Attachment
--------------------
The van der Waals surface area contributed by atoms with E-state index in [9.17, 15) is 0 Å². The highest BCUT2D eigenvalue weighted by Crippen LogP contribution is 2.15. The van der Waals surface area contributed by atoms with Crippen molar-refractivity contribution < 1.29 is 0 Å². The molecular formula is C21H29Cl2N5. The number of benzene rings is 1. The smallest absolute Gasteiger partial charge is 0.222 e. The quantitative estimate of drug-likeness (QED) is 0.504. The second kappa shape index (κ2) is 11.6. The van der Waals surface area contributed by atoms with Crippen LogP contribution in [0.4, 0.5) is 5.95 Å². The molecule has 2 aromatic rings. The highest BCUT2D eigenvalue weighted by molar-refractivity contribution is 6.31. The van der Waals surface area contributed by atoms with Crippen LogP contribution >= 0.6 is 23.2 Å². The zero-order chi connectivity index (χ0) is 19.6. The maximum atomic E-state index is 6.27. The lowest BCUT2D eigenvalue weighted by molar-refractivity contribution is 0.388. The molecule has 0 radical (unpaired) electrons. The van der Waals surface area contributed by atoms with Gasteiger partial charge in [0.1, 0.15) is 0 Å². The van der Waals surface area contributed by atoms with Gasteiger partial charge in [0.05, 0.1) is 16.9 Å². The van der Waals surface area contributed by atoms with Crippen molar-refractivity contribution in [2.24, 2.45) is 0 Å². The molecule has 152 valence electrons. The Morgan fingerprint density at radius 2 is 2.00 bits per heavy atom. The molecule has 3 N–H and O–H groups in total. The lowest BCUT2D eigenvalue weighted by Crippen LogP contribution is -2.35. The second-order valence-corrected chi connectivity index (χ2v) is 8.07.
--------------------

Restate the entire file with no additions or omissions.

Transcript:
The van der Waals surface area contributed by atoms with E-state index in [9.17, 15) is 0 Å². The highest BCUT2D eigenvalue weighted by Crippen LogP contribution is 2.15. The van der Waals surface area contributed by atoms with Crippen molar-refractivity contribution < 1.29 is 0 Å². The molecular formula is C21H29Cl2N5. The number of benzene rings is 1. The smallest absolute Gasteiger partial charge is 0.222 e. The quantitative estimate of drug-likeness (QED) is 0.504. The second kappa shape index (κ2) is 11.6. The van der Waals surface area contributed by atoms with Crippen LogP contribution in [0.4, 0.5) is 5.95 Å². The molecule has 2 aromatic rings. The highest BCUT2D eigenvalue weighted by molar-refractivity contribution is 6.31. The van der Waals surface area contributed by atoms with Crippen LogP contribution >= 0.6 is 23.2 Å². The zero-order chi connectivity index (χ0) is 19.6. The maximum atomic E-state index is 6.27. The lowest BCUT2D eigenvalue weighted by molar-refractivity contribution is 0.388. The molecule has 0 radical (unpaired) electrons. The van der Waals surface area contributed by atoms with Gasteiger partial charge in [0.1, 0.15) is 0 Å². The van der Waals surface area contributed by atoms with Gasteiger partial charge in [0.05, 0.1) is 16.9 Å². The van der Waals surface area contributed by atoms with Crippen molar-refractivity contribution in [2.24, 2.45) is 0 Å². The molecule has 152 valence electrons. The Morgan fingerprint density at radius 2 is 2.00 bits per heavy atom. The molecule has 3 N–H and O–H groups in total. The lowest BCUT2D eigenvalue weighted by Crippen LogP contribution is -2.35. The second-order valence-corrected chi connectivity index (χ2v) is 8.07.